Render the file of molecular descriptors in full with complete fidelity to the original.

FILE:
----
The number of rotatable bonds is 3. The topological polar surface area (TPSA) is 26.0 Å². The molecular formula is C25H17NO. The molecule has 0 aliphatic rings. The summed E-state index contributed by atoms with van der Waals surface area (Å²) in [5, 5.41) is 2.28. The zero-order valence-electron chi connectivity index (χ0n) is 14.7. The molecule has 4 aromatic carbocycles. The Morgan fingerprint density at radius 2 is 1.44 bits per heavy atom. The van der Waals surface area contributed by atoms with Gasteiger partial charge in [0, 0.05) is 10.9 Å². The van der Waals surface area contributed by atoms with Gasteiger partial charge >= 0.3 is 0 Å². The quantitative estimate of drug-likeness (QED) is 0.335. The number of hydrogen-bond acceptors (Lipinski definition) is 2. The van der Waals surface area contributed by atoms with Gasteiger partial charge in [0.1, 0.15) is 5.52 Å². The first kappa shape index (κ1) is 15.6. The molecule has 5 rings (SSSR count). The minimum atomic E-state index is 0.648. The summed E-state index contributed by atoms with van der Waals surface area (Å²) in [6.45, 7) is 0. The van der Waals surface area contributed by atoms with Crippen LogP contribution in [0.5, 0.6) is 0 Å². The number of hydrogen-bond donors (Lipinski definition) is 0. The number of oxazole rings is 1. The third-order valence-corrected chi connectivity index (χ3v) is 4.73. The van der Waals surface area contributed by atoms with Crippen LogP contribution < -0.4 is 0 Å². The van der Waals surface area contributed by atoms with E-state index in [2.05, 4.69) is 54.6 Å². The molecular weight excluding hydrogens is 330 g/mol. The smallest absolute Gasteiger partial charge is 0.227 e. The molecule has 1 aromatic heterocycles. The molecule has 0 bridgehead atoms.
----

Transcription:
The number of rotatable bonds is 3. The topological polar surface area (TPSA) is 26.0 Å². The molecular formula is C25H17NO. The molecule has 0 aliphatic rings. The summed E-state index contributed by atoms with van der Waals surface area (Å²) in [5, 5.41) is 2.28. The zero-order valence-electron chi connectivity index (χ0n) is 14.7. The molecule has 4 aromatic carbocycles. The Morgan fingerprint density at radius 2 is 1.44 bits per heavy atom. The van der Waals surface area contributed by atoms with Gasteiger partial charge in [0, 0.05) is 10.9 Å². The van der Waals surface area contributed by atoms with Gasteiger partial charge >= 0.3 is 0 Å². The quantitative estimate of drug-likeness (QED) is 0.335. The number of hydrogen-bond acceptors (Lipinski definition) is 2. The van der Waals surface area contributed by atoms with Gasteiger partial charge in [0.1, 0.15) is 5.52 Å². The first kappa shape index (κ1) is 15.6. The molecule has 5 rings (SSSR count). The minimum atomic E-state index is 0.648. The summed E-state index contributed by atoms with van der Waals surface area (Å²) in [6.45, 7) is 0. The van der Waals surface area contributed by atoms with Crippen LogP contribution in [0.5, 0.6) is 0 Å². The number of hydrogen-bond donors (Lipinski definition) is 0. The number of oxazole rings is 1. The third-order valence-corrected chi connectivity index (χ3v) is 4.73. The van der Waals surface area contributed by atoms with Crippen LogP contribution < -0.4 is 0 Å². The van der Waals surface area contributed by atoms with E-state index in [2.05, 4.69) is 54.6 Å². The molecular weight excluding hydrogens is 330 g/mol. The smallest absolute Gasteiger partial charge is 0.227 e. The molecule has 1 aromatic heterocycles. The molecule has 0 bridgehead atoms.